Published on December 27th, 2012 | by Siz76
La Musa Mousa by Emilio Cigars
In January 2012, Emilio Cigar Owner Gary Griffith announced plans to rename his popular and well-respected Grimalkin offering to La Musa Mousa (http://emiliocigars.blogspot.com/2012/01/whats-in-name.html). The Mousa, one of four planned lines for the La Musa - Melete, Aoide, and Mneme are the others - presents an enjoyable smoking experience that is an "exquisite representation of the art of cigar making" and "enable[s] a lovely young friend [of Gary's] to achieve her dreams."
- Made By:Emilio Cigars
- Wrapper:Habano Rosado
- Average Price:N/A
- Ring Gauge:50
I’m Matt (@MattSRoss81) – not Eric. Eric asked me to review the La Musa as a guest review and I jumped at the opportunity. I am not a reviewer, nor do I claim to be, so this might be slightly different than your average review.
I first was introduced to Emilio Cigars by my friend ZackTheStogieMan and immediately took a liking to the brand – this was even furthered by my first meeting with Gary in Esteli in May 2012. If you’ve never been lucky enough to meet and talk with Gary, I highly suggest tracking him down – great guy with an “interesting” sense of humor! During the duration of our 45-minute or so conversation, Gary gave me insight into his life and journey, nut kicks, and more. One of the more fascinating topics we touched on included his “muse” and her association to the Grimalkin/La Musa. While its not my story to tell, I suggest you ask him about it when you get to meet Gary as it gave me a new-found respect for Gary and the cigar itself. I know I looked at the smoking experience delivered by the Grimalkin/La Musa differently before I spoke to Gary as I did after.
As a matter of full disclosure, both samples smoked for this “review” were received, without request, from Gary. While I greatly appreciate his generosity, that does not impact my opinion.
The La Musa is exactly what a cigar should look like – a beautiful Habano Rosado wrapper with minimal, if any, visible oils and minor veins. I found the cigar to be very firm though this would not impact the draw. The band, while a bit “plain” for those who care about such things, fits with the Greek Muse theme and, in my opinion, is a step up from the “creepy” Grimalkin band (felt like I was being watched previously)!
After admiring the cigar, I took a straight-cut off of the cap and took some pre-light draws. An abundance of flavors hit my palate including a bit of sweetness and I could tell that this was going to be a winner. After toasting the foot, I lit the La Musa up and got to enjoying!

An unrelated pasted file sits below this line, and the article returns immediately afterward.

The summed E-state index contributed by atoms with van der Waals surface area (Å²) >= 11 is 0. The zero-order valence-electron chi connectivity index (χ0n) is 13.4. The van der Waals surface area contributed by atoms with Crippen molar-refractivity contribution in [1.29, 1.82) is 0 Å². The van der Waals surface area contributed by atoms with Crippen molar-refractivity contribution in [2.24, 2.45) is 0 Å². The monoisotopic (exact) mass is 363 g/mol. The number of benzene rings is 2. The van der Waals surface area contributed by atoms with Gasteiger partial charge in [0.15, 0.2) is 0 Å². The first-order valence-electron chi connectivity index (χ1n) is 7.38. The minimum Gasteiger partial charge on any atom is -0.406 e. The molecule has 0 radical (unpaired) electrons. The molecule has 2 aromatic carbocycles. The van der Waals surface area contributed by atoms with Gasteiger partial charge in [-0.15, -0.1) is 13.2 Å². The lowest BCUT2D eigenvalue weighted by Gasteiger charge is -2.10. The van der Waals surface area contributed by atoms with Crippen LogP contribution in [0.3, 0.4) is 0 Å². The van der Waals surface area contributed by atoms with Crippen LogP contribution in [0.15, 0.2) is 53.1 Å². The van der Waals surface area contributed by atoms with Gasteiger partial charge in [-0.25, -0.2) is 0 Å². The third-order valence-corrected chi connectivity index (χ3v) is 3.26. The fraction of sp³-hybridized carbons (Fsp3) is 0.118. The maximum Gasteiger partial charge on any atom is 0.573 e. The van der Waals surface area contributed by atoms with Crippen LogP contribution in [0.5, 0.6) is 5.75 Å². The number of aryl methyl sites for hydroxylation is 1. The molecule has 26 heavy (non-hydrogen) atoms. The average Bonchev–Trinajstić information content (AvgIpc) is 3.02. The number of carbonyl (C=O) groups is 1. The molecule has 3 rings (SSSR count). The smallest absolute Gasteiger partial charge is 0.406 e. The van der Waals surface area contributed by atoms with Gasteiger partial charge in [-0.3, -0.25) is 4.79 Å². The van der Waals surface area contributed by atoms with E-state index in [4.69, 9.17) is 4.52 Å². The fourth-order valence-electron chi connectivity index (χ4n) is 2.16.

For the purposes of this “review”, I smoked two samples – one that sat in my humidor for 7 days after I received it and one that sat in my humidor for 14 days after I received it. Typically I prefer to let cigars sit in my humidors a bit longer – especially in winter months – but I was eager to smoke these. The first sample had considerable burn issues and had to be touched up several times, but the second, while wavy, required no touch-ups.
Immediately off the light, I noticed a bit of spice – especially on the retrohale. As the first third progressed, the spice became a bit more muted, though, and the abundance of flavors I got on the pre-light draw returned. I’d say this is a medium strength smoke with a sweetness on the draw with some minor spice on the backend.
The ash stayed on the cigar pretty well – perhaps an inch or so at a time – but I did notice that it wasn’t very tight with an intriguing flakiness to it.
As the smoking experience moved into the second third, the spiciness I noted in the beginning continued, but mainly on the backend as a creaminess joined the sweetness. The flavor remained relatively the same for me through the end. After about an hour and fifteen minutes of lush, billowing smoke, La Musa had done what she set out to do – tempted me with nuance and skill – and added another mainstay to my collection!
While I would definitely buy this cigar again and keep it in my humidors for an occasional smoke, I’m not sure its one that I would buy by the box. I’ve heard rumors that this cigar is blended at the My Father factory in Esteli (Gary won’t tell) and I think comparisons could be made to other lines that come from there, but I’m not sure I would choose the La Musa over some of those or the fantastic AF1 or Draig K from Emilio which I absolutely love. If production of a limited release La Musa Lancero comes to fruition as is rumored, I will jump at it, though, as a huge fan of that vitola.
To celebrate my first “review” on Stogies On The Rocks, I think we should have a contest. To honor this review and Emilio Cigars, I’ll offer a La Musa Mousa and a Draig K PLUS for every 15 comments this review gets, I’ll throw in one swag item (hats, t-shirts, cutters, ashtrays, etc). So, please leave a comment telling us what you think about the La Musa or this “review” and share this on Twitter or forums so more people comment and the prize gets bigger. One week from the post of this, I’ll select a random commenter to receive the prize.
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